In many instances, the goal for employees is a three-day weekend which is not always the way it works given the needs of particular workplaces but the companies that engage most successfully tend to work closely with their workers at team level to figure out what works best for everyone, says Whelehan.

“In many ways, it could be framed as a productivity pilot in the sense that it is saying to employees: we are giving you an opportunity to have more time off but you are going to work with us to figure out better ways to become productive in the 32 hours,” he says.

Pre-pandemic, he acknowledges, it would all have seemed more farfetched. “There was no such thing as hybrid working for many workforces and it was something that was never going to ever be actively considered. So I think it’s piggybacked off a lot of the momentum of that radical change in the way we work and as a result of Covid as well. People want change and flexible working is not enough for many workers at this point.”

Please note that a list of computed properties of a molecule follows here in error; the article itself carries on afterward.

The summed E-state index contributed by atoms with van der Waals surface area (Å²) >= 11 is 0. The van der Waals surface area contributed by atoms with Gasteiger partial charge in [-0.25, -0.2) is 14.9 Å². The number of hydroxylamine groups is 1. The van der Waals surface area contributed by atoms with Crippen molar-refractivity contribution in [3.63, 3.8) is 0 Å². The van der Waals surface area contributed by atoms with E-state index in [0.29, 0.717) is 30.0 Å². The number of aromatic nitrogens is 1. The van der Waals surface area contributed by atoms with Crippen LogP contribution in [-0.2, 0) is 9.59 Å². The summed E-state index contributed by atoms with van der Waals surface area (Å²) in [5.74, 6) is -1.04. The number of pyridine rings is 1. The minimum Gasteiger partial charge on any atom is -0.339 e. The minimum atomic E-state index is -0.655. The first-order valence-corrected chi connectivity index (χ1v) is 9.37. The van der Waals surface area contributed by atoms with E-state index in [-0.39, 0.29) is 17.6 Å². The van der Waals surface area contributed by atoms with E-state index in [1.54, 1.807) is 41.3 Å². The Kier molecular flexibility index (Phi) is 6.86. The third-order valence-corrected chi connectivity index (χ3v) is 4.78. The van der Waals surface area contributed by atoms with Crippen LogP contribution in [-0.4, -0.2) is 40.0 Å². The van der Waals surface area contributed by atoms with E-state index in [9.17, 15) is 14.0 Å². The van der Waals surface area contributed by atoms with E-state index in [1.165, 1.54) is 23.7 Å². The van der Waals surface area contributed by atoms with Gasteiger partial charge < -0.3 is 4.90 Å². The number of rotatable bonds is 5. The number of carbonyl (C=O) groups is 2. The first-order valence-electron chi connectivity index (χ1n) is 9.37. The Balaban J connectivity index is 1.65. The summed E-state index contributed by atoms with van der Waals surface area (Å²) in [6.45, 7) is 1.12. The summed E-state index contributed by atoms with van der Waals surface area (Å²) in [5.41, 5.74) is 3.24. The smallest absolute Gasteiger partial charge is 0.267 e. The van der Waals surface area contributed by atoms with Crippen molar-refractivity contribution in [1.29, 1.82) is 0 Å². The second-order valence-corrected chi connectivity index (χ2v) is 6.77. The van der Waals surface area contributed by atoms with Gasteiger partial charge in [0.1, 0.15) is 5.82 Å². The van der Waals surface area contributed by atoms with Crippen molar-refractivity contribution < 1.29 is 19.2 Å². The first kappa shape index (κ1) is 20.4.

They are, he says, tired and a four-day week can help them rest a bit, something companies who aspire to high performance should appreciate, he argues.

“In any high-performance culture — you look at elite sports, you look at aviation — recovery and rest have as important a role as work in the entire equation.”

There is some scepticism about the sectors in which the scheme might work but Whelehan makes a case for just about any you care to mention, including one still close to his own heart: healthcare.

“How could you introduce something like reducing working hours in a healthcare system which doesn’t have enough staff to cover basic services? But actually, when you look at the macroeconomics of a situation like healthcare, we are draining money by constantly recruiting, training then not retaining staff. And we’re facing issues around absenteeism and presenteeism in the workplace, which are all costing huge amounts to their employer at the moment.”

Cutting hours, he admits, means more staff in that sort of environment but trials in Iceland, he contends, show that the health service gets quite a bang for its additional buck.

He’ll start making the case full-time … well, 80 per cent of it anyway, from next Monday.